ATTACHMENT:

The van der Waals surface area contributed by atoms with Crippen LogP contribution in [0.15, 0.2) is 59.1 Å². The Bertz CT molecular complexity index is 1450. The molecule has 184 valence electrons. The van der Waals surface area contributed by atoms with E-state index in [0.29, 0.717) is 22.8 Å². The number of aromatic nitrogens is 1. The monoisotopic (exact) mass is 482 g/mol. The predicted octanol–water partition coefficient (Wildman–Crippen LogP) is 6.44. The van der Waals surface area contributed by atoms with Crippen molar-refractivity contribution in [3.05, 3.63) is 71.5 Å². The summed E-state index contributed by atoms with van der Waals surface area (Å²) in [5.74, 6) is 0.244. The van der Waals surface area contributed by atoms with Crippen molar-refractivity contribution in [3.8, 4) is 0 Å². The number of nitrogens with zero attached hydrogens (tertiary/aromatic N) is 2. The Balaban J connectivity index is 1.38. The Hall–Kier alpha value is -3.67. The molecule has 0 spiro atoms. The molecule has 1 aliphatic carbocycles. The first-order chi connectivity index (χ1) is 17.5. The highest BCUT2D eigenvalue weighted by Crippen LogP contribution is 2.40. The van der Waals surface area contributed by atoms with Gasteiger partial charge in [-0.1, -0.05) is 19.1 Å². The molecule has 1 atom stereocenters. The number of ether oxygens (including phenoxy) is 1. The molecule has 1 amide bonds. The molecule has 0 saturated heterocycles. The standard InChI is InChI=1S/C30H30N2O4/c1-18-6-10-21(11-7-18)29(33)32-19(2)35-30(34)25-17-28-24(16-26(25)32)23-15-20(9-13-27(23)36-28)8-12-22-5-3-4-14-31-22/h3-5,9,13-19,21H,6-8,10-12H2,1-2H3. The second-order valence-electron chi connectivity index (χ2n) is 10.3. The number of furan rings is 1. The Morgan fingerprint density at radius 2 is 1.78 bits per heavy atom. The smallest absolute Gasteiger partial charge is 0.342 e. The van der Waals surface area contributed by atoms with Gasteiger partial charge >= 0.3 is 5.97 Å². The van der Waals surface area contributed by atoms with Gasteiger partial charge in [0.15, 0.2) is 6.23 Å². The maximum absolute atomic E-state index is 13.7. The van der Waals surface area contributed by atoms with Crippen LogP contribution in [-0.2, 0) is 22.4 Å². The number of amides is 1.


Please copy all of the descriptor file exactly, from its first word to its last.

The van der Waals surface area contributed by atoms with Crippen LogP contribution in [0.15, 0.2) is 59.1 Å². The Bertz CT molecular complexity index is 1450. The molecule has 184 valence electrons. The van der Waals surface area contributed by atoms with E-state index in [0.29, 0.717) is 22.8 Å². The number of aromatic nitrogens is 1. The monoisotopic (exact) mass is 482 g/mol. The predicted octanol–water partition coefficient (Wildman–Crippen LogP) is 6.44. The van der Waals surface area contributed by atoms with Crippen molar-refractivity contribution in [3.05, 3.63) is 71.5 Å². The summed E-state index contributed by atoms with van der Waals surface area (Å²) in [5.74, 6) is 0.244. The van der Waals surface area contributed by atoms with Crippen molar-refractivity contribution in [3.8, 4) is 0 Å². The number of nitrogens with zero attached hydrogens (tertiary/aromatic N) is 2. The Balaban J connectivity index is 1.38. The Hall–Kier alpha value is -3.67. The molecule has 0 spiro atoms. The molecule has 1 aliphatic carbocycles. The first-order chi connectivity index (χ1) is 17.5. The highest BCUT2D eigenvalue weighted by Crippen LogP contribution is 2.40. The van der Waals surface area contributed by atoms with Gasteiger partial charge in [-0.1, -0.05) is 19.1 Å². The molecule has 1 atom stereocenters. The number of ether oxygens (including phenoxy) is 1. The molecule has 1 amide bonds. The molecule has 0 saturated heterocycles. The standard InChI is InChI=1S/C30H30N2O4/c1-18-6-10-21(11-7-18)29(33)32-19(2)35-30(34)25-17-28-24(16-26(25)32)23-15-20(9-13-27(23)36-28)8-12-22-5-3-4-14-31-22/h3-5,9,13-19,21H,6-8,10-12H2,1-2H3. The second-order valence-electron chi connectivity index (χ2n) is 10.3. The number of furan rings is 1. The Morgan fingerprint density at radius 2 is 1.78 bits per heavy atom. The smallest absolute Gasteiger partial charge is 0.342 e. The van der Waals surface area contributed by atoms with Gasteiger partial charge >= 0.3 is 5.97 Å². The van der Waals surface area contributed by atoms with Gasteiger partial charge in [0.15, 0.2) is 6.23 Å². The maximum absolute atomic E-state index is 13.7. The van der Waals surface area contributed by atoms with Crippen LogP contribution in [-0.2, 0) is 22.4 Å². The number of amides is 1.